Wills v. Superior Court, 194 Cal. App. 4th 312 (2011) - Employee of OCSC suffered from bipolar disorder, a mental disability.  After several incidents of verbal outbursts and emails from plaintiff involving threats of violence against coworkers, OCSC terminated plaintiff.  Plaintiff sued alleging disability discrimination, failure to engage and failure to accommodate among others.  Summary judgment was granted on 2 grounds, including failure to exhaust administrative remedies, and the threats of violence. The Court of Appeal acknowledged her mental disability, but held the FEHA authorized “an employer to distinguish between disability-caused misconduct and the disability itself in the narrow context of threats or violence against coworkers."  Affirmed.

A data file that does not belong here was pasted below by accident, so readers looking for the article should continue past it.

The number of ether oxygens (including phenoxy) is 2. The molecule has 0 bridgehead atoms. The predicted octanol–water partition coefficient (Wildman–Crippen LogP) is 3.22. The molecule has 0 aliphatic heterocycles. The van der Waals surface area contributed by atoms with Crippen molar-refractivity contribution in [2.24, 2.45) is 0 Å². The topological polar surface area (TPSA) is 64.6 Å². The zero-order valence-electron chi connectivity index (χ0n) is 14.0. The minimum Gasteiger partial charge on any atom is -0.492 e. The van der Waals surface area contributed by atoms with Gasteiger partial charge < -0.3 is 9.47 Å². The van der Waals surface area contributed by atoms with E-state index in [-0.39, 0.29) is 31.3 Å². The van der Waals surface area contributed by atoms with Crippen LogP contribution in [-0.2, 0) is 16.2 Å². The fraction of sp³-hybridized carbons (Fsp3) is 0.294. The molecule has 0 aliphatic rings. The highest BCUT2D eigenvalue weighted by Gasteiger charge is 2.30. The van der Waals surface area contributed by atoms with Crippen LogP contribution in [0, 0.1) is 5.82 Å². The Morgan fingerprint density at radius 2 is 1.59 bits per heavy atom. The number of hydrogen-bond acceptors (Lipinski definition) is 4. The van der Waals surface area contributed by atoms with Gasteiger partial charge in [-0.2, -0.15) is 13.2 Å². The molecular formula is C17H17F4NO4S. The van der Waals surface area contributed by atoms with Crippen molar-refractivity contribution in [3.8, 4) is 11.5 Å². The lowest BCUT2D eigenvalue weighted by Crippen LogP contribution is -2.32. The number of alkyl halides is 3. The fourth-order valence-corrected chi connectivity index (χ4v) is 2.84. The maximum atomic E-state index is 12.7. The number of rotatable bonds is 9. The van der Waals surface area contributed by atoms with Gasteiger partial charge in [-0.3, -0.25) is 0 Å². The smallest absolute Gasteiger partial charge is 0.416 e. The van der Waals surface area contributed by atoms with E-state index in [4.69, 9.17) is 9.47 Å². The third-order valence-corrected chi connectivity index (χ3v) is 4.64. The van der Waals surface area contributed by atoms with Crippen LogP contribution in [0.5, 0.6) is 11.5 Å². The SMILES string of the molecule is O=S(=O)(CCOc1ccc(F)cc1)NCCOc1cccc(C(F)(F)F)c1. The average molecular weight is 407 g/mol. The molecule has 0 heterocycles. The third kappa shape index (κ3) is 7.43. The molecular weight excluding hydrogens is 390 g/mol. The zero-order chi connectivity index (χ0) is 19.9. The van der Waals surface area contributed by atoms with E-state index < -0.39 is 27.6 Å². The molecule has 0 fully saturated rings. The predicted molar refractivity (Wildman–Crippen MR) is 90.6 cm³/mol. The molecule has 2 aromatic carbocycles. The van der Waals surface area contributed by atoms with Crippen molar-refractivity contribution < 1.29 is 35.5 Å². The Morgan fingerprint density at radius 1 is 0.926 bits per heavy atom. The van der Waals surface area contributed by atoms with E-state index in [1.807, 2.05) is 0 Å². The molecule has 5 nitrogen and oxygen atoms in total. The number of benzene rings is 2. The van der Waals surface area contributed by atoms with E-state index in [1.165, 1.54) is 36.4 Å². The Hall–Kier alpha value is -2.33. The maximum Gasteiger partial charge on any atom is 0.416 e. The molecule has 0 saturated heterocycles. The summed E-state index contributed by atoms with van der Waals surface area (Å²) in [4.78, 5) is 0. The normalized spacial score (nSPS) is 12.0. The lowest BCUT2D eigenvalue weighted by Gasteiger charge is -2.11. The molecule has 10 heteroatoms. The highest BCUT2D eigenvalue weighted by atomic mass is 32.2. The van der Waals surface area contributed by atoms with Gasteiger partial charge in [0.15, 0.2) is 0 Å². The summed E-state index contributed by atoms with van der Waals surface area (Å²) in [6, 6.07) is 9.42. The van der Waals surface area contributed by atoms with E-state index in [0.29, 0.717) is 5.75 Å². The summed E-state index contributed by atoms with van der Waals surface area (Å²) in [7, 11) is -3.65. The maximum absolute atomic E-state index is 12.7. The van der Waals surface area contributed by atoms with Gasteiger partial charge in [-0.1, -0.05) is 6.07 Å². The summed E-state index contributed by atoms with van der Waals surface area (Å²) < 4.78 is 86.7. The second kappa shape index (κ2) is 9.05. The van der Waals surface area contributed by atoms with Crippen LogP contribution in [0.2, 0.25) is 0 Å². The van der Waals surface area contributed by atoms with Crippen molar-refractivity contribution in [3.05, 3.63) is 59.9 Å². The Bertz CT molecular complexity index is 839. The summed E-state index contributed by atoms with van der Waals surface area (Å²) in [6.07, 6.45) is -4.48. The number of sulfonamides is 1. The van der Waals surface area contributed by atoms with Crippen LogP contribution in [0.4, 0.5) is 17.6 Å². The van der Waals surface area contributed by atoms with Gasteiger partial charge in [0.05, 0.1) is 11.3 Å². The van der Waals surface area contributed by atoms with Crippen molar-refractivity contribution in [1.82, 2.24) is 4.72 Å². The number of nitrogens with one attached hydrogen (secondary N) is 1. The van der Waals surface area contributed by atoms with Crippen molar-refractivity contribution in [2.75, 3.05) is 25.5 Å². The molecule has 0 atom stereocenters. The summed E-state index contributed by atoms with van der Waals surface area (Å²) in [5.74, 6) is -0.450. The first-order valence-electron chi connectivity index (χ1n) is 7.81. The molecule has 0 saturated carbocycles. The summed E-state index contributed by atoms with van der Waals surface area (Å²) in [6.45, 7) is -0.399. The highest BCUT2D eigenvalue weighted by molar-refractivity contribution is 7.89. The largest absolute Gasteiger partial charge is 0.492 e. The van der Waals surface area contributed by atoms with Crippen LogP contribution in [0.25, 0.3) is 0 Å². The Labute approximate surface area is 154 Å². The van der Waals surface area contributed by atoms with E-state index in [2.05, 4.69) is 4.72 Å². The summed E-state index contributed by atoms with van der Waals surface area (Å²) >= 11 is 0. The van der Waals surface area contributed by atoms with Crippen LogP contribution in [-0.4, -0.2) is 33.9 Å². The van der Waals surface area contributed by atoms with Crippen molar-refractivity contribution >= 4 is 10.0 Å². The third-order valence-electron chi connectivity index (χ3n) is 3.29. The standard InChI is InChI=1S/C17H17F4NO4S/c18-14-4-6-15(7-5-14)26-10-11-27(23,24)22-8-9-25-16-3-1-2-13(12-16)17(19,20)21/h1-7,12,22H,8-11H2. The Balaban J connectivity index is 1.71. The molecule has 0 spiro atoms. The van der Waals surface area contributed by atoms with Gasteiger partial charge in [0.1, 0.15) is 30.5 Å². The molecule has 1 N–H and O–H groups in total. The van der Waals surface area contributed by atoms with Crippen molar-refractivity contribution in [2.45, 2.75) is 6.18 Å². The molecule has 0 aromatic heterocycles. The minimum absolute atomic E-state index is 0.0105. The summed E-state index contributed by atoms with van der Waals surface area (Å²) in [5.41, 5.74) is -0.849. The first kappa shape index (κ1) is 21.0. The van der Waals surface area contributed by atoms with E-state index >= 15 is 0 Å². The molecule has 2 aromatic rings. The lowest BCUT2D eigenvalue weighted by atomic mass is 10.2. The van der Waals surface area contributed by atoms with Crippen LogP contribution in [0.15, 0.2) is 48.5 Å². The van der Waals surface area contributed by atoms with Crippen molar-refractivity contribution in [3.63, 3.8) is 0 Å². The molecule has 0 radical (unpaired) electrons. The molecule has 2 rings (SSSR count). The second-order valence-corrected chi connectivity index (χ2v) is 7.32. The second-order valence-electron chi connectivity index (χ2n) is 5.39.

EMPLOYMENT.. Wage & Hour

 

Home Depot U.S.A. Inc. v. Sup. Ct. (Harris), 191 Cal. App. 4th 210 (2nd Dist. 2010) - (“Seating” case):  Court upheld employees’ right to pursue civil penalties under PAGA for violations of IWC Wage orders; further that Wage Order 7-2001 requires retail employers to provide employees with “suitable seats” when appropriate.

 

Pineda v. Bank of America, 50 Cal.4th 1389 (2010) - CSC held that Labor Code 203 - waiting time penalties may not be recovered in a UCL cause of action; thus 4 year statute of lims does not apply; 3 year SOL applies to LC 203 claims.

 

 

UPS Inc. v. Sup. Ct. (Allen), 121 Cal. Rptr. 3d 765 (2/16/2011); reh. granted 3/16/11 - Holding consistent with Marlo v. UPS, 2009 U.S. Dist. LEXIS 41948 (C.D.Cal 2009), that employees can recover 2 hours of pay per day for employer missing both meal and rest periods in same day.